The CAPN works together with grass-root organisations, statutory and non-statutory bodies to eradicate poverty and provide a solid future for Congolese people. These aims and objectives can only be achieved by providing human rights education promoting and supporting formal and informal education, encouraging exchange programs, and empowering people in communities.
- Sajitha Bashir, (2009). Changing the Trajectory: Education and Training for Youth in Democratic Republic of Congo. World Bank.
- World Bank, (2005). Education in the Democratic Republic of Congo: Priorities and Options for Regeneration. World Bank.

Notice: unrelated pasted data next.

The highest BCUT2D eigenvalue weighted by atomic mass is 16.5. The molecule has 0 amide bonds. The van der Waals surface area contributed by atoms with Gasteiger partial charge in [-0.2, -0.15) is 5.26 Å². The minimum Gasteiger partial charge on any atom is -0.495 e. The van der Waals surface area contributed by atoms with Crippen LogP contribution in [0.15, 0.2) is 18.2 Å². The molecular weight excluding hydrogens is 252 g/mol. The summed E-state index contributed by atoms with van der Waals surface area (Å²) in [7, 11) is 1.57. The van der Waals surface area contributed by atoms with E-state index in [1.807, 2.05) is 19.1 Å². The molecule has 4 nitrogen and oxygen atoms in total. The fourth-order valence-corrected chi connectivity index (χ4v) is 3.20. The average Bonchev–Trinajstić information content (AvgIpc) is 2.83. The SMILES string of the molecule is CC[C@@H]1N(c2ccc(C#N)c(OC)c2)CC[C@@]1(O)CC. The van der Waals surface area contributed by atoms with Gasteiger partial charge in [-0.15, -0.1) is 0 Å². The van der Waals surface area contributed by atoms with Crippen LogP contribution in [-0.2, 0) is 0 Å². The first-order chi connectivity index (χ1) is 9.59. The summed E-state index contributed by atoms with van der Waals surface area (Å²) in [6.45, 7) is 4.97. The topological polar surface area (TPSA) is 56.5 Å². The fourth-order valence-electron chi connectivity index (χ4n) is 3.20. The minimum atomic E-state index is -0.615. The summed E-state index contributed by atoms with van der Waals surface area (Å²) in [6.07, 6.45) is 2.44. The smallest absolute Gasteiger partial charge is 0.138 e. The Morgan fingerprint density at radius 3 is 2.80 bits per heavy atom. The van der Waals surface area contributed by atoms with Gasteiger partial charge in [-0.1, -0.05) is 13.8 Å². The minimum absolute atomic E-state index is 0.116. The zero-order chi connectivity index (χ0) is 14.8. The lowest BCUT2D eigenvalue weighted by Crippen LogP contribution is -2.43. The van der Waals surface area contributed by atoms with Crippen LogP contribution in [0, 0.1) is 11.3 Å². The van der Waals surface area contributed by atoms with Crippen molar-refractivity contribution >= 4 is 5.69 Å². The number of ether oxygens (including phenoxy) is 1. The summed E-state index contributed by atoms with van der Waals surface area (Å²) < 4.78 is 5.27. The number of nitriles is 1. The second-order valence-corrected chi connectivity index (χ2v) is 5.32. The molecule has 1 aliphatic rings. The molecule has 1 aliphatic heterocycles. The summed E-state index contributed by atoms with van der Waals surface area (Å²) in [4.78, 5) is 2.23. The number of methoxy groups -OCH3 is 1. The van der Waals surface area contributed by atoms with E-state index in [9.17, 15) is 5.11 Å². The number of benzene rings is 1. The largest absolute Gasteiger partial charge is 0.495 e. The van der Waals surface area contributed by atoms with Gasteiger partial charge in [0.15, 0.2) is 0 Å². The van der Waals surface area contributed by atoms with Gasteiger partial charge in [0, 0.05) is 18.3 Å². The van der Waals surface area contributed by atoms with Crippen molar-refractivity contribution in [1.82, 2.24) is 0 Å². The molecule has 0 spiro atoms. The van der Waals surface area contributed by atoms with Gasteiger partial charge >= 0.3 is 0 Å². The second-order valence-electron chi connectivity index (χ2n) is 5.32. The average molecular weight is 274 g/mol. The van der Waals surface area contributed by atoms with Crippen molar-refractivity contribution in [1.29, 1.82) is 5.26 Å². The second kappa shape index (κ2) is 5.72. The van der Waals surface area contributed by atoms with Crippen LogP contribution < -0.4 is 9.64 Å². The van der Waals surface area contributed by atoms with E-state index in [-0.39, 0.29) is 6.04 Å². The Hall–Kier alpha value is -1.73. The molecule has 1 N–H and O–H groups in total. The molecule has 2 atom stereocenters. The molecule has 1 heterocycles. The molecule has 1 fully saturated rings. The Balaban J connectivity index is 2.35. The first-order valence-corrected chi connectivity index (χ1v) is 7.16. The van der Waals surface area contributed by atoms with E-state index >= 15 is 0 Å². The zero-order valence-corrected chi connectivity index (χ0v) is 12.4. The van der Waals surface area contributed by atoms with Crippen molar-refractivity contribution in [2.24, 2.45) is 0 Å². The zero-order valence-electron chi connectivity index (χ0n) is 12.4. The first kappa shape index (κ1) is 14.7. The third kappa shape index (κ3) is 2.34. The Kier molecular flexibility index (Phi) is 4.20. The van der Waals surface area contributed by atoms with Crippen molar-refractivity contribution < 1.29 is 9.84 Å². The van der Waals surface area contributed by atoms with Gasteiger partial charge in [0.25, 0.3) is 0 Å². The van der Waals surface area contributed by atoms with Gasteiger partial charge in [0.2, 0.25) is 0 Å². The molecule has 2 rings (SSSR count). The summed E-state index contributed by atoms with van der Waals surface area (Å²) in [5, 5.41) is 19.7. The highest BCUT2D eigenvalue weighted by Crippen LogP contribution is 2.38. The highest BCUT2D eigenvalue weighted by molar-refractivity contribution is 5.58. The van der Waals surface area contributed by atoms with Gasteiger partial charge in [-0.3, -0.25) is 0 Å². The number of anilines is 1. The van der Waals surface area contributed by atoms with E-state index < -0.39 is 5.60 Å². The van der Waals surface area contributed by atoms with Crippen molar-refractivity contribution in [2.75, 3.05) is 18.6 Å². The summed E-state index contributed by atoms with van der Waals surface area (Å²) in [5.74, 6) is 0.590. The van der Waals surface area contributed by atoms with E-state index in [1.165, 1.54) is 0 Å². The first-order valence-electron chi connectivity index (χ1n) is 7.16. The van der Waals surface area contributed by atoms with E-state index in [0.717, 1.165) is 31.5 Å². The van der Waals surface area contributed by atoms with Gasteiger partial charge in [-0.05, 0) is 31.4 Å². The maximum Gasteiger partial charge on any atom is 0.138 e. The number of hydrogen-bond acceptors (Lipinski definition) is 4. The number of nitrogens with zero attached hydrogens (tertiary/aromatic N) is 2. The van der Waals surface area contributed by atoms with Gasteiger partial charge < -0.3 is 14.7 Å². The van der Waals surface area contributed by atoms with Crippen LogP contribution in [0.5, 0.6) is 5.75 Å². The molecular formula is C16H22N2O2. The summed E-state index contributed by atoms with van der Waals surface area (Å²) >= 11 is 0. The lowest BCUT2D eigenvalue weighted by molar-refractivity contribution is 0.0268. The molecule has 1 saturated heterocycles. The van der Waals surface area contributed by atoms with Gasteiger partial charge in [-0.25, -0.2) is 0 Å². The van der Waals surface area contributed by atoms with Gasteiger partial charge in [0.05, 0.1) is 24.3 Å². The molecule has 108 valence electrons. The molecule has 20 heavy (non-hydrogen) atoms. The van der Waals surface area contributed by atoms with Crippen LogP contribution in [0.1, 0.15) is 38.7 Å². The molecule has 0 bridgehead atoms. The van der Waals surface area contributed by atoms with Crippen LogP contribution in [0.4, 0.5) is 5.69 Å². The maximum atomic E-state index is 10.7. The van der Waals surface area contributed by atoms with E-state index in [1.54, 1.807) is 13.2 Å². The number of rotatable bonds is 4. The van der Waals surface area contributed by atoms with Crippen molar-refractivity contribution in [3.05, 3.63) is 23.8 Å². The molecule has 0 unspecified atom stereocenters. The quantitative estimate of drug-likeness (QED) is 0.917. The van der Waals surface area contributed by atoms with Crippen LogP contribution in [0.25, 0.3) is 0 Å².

- Ntam Baharanyi, Lila B Karki, Md. Mutaleb. Democratic Republic of the Congo: AET Background Study. Tuskegee University.
- Noella Nyirabihogo, (2017). Democratic Republic of Congo: DRC Students Drop Out as Parents Struggle to Pay Rising Required Teachers’ Bonuses. Global Press Journal. Retrieved from https://globalpressjournal.com/africa/democratic-republic-of-congo/drc-students-drop-parents-struggle-pay-rising-required-teachers-bonuses/
- Odette Asha, (2015). Stark Choice for Congolese Children: Marriage or education. European Civil Protection and Humanitarian Aid Operations. Retrieved from https://ec.europa.eu/echo/blog/stark-choice-congolese-children-marriage-or-education_en